Morton F. Goldberg
Morton F. Goldberg
Goldberg, a director of the Wilmer Eye Institute, was born in New York. He received his A.B. in biology from Harvard College in 1958, and his M.D. from Harvard Medical School in 1962. He served his internship at the Peter Bent Brigham Hospital in Boston, and his residency at the Wilmer Eye Institute at Johns Hopkins. In 1966, Goldberg spent three months as chief resident at Yale New Haven Hospital, then returned to Johns Hopkins to complete his chief residency year.
In 1967, Goldberg was appointed assistant clinical professor of ophthalmology at Yale. He returned to Johns Hopkins in 1969 for a one-year fellowship in medical genetics. In 1970, Goldberg was appointed professor and head of ophthalmology at the University of Illinois College of Medicine, and ophthalmologist-in-chief at the University of Illinois Hospital and Eye and Ear Infirmary.
Goldberg again returned to Johns Hopkins in 1989, as the William Holland Wilmer Professor of Ophthalmology and director of the Wilmer Ophthalmological Institute. In 2003, he stepped down from the directorship and became the Joseph E. Green Professor of Ophthalmology, and in 2010 was named director emeritus of the Wilmer Eye Institute.
Goldberg has conducted extensive research. His areas of expertise include macular degeneration, diabetic and other vascular retinopathies, persistent fetal vasculature, laser therapy, ocular trauma, incontinentia pigmentosa, and genetic and sickle cell eye diseases. He has written over 480 scientific publications on his research in these areas.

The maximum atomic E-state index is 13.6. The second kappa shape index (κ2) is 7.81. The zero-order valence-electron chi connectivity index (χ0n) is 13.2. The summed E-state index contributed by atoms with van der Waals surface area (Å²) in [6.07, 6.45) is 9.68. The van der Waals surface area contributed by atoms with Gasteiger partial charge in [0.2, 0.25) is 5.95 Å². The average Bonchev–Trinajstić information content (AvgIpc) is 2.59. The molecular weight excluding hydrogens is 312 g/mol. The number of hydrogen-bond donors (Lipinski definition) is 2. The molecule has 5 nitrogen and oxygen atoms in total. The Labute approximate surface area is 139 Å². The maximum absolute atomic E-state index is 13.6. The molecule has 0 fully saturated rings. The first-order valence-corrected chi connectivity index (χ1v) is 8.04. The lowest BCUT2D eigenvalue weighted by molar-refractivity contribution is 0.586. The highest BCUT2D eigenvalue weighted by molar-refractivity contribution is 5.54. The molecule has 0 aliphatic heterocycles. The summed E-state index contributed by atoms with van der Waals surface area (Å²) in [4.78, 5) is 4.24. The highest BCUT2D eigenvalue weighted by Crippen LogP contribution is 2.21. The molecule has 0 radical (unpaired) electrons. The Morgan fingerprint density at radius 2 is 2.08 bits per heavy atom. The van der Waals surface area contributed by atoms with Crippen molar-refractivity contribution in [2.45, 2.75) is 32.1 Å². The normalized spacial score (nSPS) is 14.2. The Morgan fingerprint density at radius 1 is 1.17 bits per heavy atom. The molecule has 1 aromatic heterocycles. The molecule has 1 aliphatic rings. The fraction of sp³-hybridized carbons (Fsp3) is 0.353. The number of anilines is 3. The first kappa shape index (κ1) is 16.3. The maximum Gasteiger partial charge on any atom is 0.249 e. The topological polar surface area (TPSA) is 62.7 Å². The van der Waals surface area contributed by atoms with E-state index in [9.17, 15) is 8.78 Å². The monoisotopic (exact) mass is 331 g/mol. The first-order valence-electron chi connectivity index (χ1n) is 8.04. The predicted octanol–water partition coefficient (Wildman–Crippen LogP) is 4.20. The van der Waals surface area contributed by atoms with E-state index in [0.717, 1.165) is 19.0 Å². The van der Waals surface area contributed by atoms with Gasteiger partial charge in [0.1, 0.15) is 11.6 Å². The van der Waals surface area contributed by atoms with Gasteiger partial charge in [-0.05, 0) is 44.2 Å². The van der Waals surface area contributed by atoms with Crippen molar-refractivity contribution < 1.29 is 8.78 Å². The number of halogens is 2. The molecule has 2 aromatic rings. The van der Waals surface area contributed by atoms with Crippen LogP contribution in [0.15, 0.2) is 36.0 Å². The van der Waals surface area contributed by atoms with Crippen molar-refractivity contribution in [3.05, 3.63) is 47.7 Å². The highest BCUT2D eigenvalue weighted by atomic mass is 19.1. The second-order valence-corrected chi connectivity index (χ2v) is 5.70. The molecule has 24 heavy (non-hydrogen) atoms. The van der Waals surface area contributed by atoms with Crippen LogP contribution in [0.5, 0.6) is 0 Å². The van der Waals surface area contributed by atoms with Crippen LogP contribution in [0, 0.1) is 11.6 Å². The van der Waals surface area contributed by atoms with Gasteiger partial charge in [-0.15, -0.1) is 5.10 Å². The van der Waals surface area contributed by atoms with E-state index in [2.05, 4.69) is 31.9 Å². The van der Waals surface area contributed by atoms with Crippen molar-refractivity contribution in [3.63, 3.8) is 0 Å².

Goldberg has served on multiple committees and editorial boards, and holds membership in many professional organizations. He has been president of the Chicago Ophthalmological Society, the Macula Society, the Association for Research in Vision and Ophthalmology, and the Association of University Professors in Ophthalmology. He is chairman of the board of directors of the Clinical Research Institute of the Foundation Fighting Blindness, Inc., and is a member of the board of directors of EyeGate Pharmaceuticals, Inc.
Throughout his career, Goldberg has received many awards, including the inaugural Professor Ida Mann Medal from Oxford University, the Isaac Michaelson Medal from the Israel Academy of Sciences and Humanities, the Arnall Patz Medal from the Macula Society, the David Paton Medal from Baylor University, and the Weisenfeld Award for distinguished scientific contributions to the clinical practice of ophthalmology from the Association for Research in Vision and Ophthalmology. He has received the Honoris Causa Degree from the University of Coimbra, Portugal, and become an honorary fellow of the Royal Australian College of Ophthalmologists. The Morton F. Goldberg, M.D. Professorship in Ophthalmology at the Johns Hopkins University School of Medicine was established in 2003. The University of Illinois honored him with an endowed lecture in 2008, and a named professorship in in 2010.